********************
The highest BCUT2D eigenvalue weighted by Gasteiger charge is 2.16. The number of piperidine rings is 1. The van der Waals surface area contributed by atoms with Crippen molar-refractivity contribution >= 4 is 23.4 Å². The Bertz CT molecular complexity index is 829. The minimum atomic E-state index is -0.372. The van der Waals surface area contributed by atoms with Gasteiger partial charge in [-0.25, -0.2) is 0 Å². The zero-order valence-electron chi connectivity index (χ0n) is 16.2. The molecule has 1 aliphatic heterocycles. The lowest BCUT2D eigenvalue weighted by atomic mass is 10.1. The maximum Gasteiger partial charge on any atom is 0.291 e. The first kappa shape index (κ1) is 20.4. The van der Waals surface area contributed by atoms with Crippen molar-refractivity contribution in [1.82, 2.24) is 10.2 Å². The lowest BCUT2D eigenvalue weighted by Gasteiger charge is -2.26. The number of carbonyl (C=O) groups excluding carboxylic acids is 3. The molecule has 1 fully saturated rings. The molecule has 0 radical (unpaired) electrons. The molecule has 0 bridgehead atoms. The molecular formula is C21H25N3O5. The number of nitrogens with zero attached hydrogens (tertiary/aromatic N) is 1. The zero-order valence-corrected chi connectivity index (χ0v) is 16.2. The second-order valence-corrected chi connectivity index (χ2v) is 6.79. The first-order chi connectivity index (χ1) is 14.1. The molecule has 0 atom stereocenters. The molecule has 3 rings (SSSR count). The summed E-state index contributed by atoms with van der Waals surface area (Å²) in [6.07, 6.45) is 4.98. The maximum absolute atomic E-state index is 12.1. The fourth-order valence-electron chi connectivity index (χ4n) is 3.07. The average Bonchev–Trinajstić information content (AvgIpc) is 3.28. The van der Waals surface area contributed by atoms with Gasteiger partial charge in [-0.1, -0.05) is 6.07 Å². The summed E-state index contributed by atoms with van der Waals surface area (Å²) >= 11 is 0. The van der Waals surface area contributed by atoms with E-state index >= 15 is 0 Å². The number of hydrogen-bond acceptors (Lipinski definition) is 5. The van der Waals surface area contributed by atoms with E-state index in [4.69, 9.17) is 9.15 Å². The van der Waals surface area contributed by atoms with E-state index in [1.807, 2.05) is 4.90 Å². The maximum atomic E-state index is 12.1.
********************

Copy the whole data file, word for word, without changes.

The highest BCUT2D eigenvalue weighted by Gasteiger charge is 2.16. The number of piperidine rings is 1. The van der Waals surface area contributed by atoms with Crippen molar-refractivity contribution >= 4 is 23.4 Å². The Bertz CT molecular complexity index is 829. The minimum atomic E-state index is -0.372. The van der Waals surface area contributed by atoms with Gasteiger partial charge in [-0.25, -0.2) is 0 Å². The zero-order valence-electron chi connectivity index (χ0n) is 16.2. The molecule has 1 aliphatic heterocycles. The lowest BCUT2D eigenvalue weighted by atomic mass is 10.1. The maximum Gasteiger partial charge on any atom is 0.291 e. The first kappa shape index (κ1) is 20.4. The van der Waals surface area contributed by atoms with Crippen molar-refractivity contribution in [1.82, 2.24) is 10.2 Å². The lowest BCUT2D eigenvalue weighted by Gasteiger charge is -2.26. The number of carbonyl (C=O) groups excluding carboxylic acids is 3. The molecule has 1 fully saturated rings. The molecule has 0 radical (unpaired) electrons. The molecule has 0 bridgehead atoms. The molecular formula is C21H25N3O5. The number of nitrogens with zero attached hydrogens (tertiary/aromatic N) is 1. The zero-order valence-corrected chi connectivity index (χ0v) is 16.2. The second-order valence-corrected chi connectivity index (χ2v) is 6.79. The first-order chi connectivity index (χ1) is 14.1. The molecule has 0 atom stereocenters. The molecule has 3 rings (SSSR count). The summed E-state index contributed by atoms with van der Waals surface area (Å²) in [6.07, 6.45) is 4.98. The maximum absolute atomic E-state index is 12.1. The fourth-order valence-electron chi connectivity index (χ4n) is 3.07. The average Bonchev–Trinajstić information content (AvgIpc) is 3.28. The van der Waals surface area contributed by atoms with Gasteiger partial charge in [-0.1, -0.05) is 6.07 Å². The summed E-state index contributed by atoms with van der Waals surface area (Å²) >= 11 is 0. The van der Waals surface area contributed by atoms with E-state index >= 15 is 0 Å². The number of hydrogen-bond acceptors (Lipinski definition) is 5. The van der Waals surface area contributed by atoms with E-state index in [4.69, 9.17) is 9.15 Å². The van der Waals surface area contributed by atoms with E-state index in [1.807, 2.05) is 4.90 Å². The maximum atomic E-state index is 12.1.